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CSPA Protection, Sought to Acquire Rule

By January 13, 2022Immigration
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My mother was petitioned for a green card, and I was included as a derivative beneficiary, but now I am being told that I cannot apply for a green card because I aged out and I failed to apply for my green card within one year of being eligible to apply for the green card. Is there anything I can do to reopen the window to apply for my green card?

Based on the facts of your case it appears that you were benefiting from an immigration rule known as the Child Status Protection Act, (CSPA). CSPA benefits minors that have been petitioned for a green card as direct beneficiaries or derivative beneficiaries by allowing a discount of the beneficiary’s age when the beneficiary has aged out of a preference-based category as a direct beneficiary or has aged out of being a derivative beneficiary as a result of reaching the age of 21 years. This discount is based on the time period it took the immigration service, (USCIS) to process the initial immigrant petition and discounting the age of the beneficiary by the processing time period. You can view a more detailed explanation about the CSPA rule by clicking the link here.

A significant rule to be aware of affecting CSPA eligibility is the “sought to acquire” rule which indicates that when the beneficiary’s priority date is current which means that there is a visa available allowing for the beneficiary to proceed to step two of the process to apply for the green card, the green card beneficiary has one year to start that second step application process for the green card.

The “sought to acquire” rule is satisfied by:

  • Properly filing the form, I-485 which is the application to file for the green card when the beneficiary is present in the United States.
  • Submitting a completed Immigrant Visa Application, Online Form DS-160 with the Department of State in cases where the beneficiary is applying for the green card abroad through the process known as consular processing.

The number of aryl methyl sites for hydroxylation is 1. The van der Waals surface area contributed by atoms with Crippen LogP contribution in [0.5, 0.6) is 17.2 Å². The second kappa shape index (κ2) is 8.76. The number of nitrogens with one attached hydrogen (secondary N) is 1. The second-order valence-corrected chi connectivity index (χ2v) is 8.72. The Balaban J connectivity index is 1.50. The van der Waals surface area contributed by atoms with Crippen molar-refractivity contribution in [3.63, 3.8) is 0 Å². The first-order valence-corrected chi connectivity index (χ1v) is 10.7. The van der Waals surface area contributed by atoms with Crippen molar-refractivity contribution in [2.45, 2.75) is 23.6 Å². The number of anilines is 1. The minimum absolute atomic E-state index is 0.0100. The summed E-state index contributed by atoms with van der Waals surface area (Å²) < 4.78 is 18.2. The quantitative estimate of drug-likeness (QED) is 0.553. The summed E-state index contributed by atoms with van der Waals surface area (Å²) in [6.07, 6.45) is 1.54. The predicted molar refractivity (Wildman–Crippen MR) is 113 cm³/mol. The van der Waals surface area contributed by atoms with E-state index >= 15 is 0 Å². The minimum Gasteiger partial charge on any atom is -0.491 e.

• In consular processing cases, paying the immigrant visa fee to the Department of State.
  • In consular processing cases, paying the affidavit of support fee for form I-864 to the Department of State.
  • Filing an application to have USCIS take action on an approved immigrant petition, known as form, I-824.

Failing to take any of these actions will result in the beneficiary not being able to benefit from the age out protection provided by CSPA.

Extraordinary Circumstances

There is a possibility of applying for the green card in situations where the beneficiary failed to seek to acquire the green card. However, this possibility is limited to situations where the beneficiary can prove that extraordinary circumstances prevented seeking to acquire the green card timely.

In establishing extraordinary circumstances, the beneficiary must show:

  • That the circumstances were not created by the beneficiary through his or her own action or inaction.
  • That the circumstances directly affected the failure to seek to acquire the green card within the 1-year period.
  • That the delay was reasonable under the circumstances.

Typical examples of extraordinary circumstances have included:

  • Serious illness or mental or physical disability during the 1-year period.
  • Legal disability such as a mental impairment during the 1-year period
  • Circumstances where an application was rejected by USCIS for the beneficiary to make corrections and the application was re-filed within a reasonable period.
  • The death or serious illness or incapacity of the beneficiary’s attorney or legal representative or a member of the beneficiary’s immediate family
  • Ineffective assistance of counsel.

As with many immigration related issues, the fact that a requirement was not met, does not necessarily mean the case is over. If you find yourself in this situation, the best advice is to take note of the circumstances of your life during the 1-year period and evaluate if these circumstances seem related to the examples provided in this blog. If you think you may have undergone a period of extraordinary circumstances, the next step is to reach out to one of our attorneys to evaluate your situation to help confirm whether you may still qualify to apply for the green card and assist you to prepare the presentation of your circumstances to USCIS.

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This website and blog constitutes attorney advertising. Do not consider anything in this website or blog legal advice and nothing in this website constitutes an attorney-client relationship being formed. Set up a one-hour consultation with us before acting on anything you read here. Past results are no guarantee of future results and prior results do not imply or predict future results. Each case is different and must be judged on its own merits.

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